If you have been notified that you must appear for a deportation hearing—more accurately called a removal hearing—you no doubt realize that the Department of Homeland Security (DHS) is attempting to remove you from the United States.
Facing a deportation hearing can be quite stressful. However, understanding how the process works and the first steps you should take to prepare yourself can both ease the stress and potentially lead you to find a legal way to protect your right to stay in the United States.
If you are being placed into removal proceedings, you have probably been charged with being either "removable" or "inadmissible" under U.S. immigration law. Prior to the master calendar hearing, you should have already received the Notice to Appear ("NTA"), along with charging documents and a Notice of Hearing in Removal Proceedings.
The NTA and charging documents specifically state the charges of removability or inadmissibility against you. The Notice of Hearing indicates the date and time your court case will first be called, for the master calendar hearing. The first notice is usually mailed to you, but every hearing notice after that will be given to you (or your lawyer) in person by the judge.
Removability and inadmissibility are slightly different concepts under U.S. immigration laws. The main difference is that removability, formerly called deportability, applies mostly to people who already have a legal right to be in the U.S., while inadmissibility applies mostly to people who are still trying to gain admission to the U.S., usually a visa or a green card.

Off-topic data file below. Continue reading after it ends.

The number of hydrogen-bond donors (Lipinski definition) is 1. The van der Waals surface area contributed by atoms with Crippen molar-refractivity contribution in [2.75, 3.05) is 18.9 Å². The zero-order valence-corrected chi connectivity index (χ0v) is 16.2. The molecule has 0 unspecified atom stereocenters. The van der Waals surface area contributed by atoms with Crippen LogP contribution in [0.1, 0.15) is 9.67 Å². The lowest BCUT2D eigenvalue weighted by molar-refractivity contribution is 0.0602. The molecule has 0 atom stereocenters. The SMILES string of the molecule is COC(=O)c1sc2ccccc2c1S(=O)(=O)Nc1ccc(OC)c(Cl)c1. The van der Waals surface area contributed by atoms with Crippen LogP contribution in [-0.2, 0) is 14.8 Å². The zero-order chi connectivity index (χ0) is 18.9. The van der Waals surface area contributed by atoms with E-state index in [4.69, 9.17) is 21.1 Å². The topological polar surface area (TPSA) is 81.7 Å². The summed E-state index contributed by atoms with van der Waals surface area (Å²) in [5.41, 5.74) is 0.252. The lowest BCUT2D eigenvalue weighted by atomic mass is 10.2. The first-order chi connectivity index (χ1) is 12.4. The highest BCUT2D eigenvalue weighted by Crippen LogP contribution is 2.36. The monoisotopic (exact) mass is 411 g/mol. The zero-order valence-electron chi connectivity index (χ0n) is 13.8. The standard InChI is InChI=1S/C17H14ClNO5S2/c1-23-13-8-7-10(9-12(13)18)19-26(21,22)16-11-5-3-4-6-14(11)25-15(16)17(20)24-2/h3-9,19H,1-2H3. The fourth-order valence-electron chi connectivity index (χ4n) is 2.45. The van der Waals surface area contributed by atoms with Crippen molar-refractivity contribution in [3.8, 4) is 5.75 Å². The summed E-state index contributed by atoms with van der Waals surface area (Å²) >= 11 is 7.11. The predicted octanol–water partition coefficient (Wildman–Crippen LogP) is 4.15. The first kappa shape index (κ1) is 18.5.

The U.S. government places many people into removal proceedings, but not all of them get deported. For starters, it is actually the government's burden to establish removability before the Executive Office of Immigration Review ("EOIR") Office of the Immigration Court. If it can't do so, the immigration judge will not order you removed.
If the government's attorney succeeds in showing the immigration judge that you are removable, then the burden falls upon you, called the "respondent," to provide an affirmative defense or request relief from removal. An affirmative defense says, in essence, "Even if the facts alleged in my case are true, I should not, under the law, be deported, for X reason."
That reason might be that you qualify for a waiver, cancellation of removal, or some other relief. For example, you might say, "Yes, I'm removable because I'm in the U.S. illegally, but I deserve to be granted asylum based on my fear of return to my home country as a persecuted minority."
The immigration judge—who is a government employee, but expected to make an objective decision after hearing your arguments and those of the government attorney—will ultimately decide the case. The judge will issue a final order either removing you from the U.S. or granting your application for relief from removal based upon the evidence considered.
Don't worry that you will walk into your first hearing and instantly be deported. The first hearing that you will attend, called a "master calendar" or scheduling hearing, is mostly meant to determine how the case will proceed forward. Although you can give up at this point and request the right to leave the U.S. voluntarily, any respondent with a reasonable legal defense will ordinarily ask to be scheduled for a full hearing in the future, called a "merits hearing."